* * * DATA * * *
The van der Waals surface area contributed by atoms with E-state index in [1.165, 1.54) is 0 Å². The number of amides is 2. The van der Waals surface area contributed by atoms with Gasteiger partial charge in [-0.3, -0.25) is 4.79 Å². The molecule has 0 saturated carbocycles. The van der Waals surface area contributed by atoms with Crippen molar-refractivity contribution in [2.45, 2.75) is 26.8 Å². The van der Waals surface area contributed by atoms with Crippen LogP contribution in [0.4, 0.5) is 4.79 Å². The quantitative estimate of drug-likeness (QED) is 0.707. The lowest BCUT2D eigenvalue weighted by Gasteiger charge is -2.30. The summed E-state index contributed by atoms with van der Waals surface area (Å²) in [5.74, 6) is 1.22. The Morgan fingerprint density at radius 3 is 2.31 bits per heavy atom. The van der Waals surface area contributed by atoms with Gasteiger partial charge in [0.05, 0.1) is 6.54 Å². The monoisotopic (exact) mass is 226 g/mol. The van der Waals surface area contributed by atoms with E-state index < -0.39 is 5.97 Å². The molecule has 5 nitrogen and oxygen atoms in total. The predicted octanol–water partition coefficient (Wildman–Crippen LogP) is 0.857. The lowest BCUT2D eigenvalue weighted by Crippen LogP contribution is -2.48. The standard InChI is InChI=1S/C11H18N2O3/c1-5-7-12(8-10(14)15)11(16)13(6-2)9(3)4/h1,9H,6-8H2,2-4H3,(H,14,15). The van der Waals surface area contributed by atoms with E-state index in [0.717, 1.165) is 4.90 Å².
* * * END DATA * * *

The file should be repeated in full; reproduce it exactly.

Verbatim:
The van der Waals surface area contributed by atoms with E-state index in [1.165, 1.54) is 0 Å². The number of amides is 2. The van der Waals surface area contributed by atoms with Gasteiger partial charge in [-0.3, -0.25) is 4.79 Å². The molecule has 0 saturated carbocycles. The van der Waals surface area contributed by atoms with Crippen molar-refractivity contribution in [2.45, 2.75) is 26.8 Å². The van der Waals surface area contributed by atoms with Crippen LogP contribution in [0.4, 0.5) is 4.79 Å². The quantitative estimate of drug-likeness (QED) is 0.707. The lowest BCUT2D eigenvalue weighted by Gasteiger charge is -2.30. The summed E-state index contributed by atoms with van der Waals surface area (Å²) in [5.74, 6) is 1.22. The Morgan fingerprint density at radius 3 is 2.31 bits per heavy atom. The van der Waals surface area contributed by atoms with Gasteiger partial charge in [0.05, 0.1) is 6.54 Å². The monoisotopic (exact) mass is 226 g/mol. The van der Waals surface area contributed by atoms with E-state index < -0.39 is 5.97 Å². The molecule has 5 nitrogen and oxygen atoms in total. The predicted octanol–water partition coefficient (Wildman–Crippen LogP) is 0.857. The lowest BCUT2D eigenvalue weighted by Crippen LogP contribution is -2.48. The standard InChI is InChI=1S/C11H18N2O3/c1-5-7-12(8-10(14)15)11(16)13(6-2)9(3)4/h1,9H,6-8H2,2-4H3,(H,14,15). The van der Waals surface area contributed by atoms with E-state index in [0.717, 1.165) is 4.90 Å².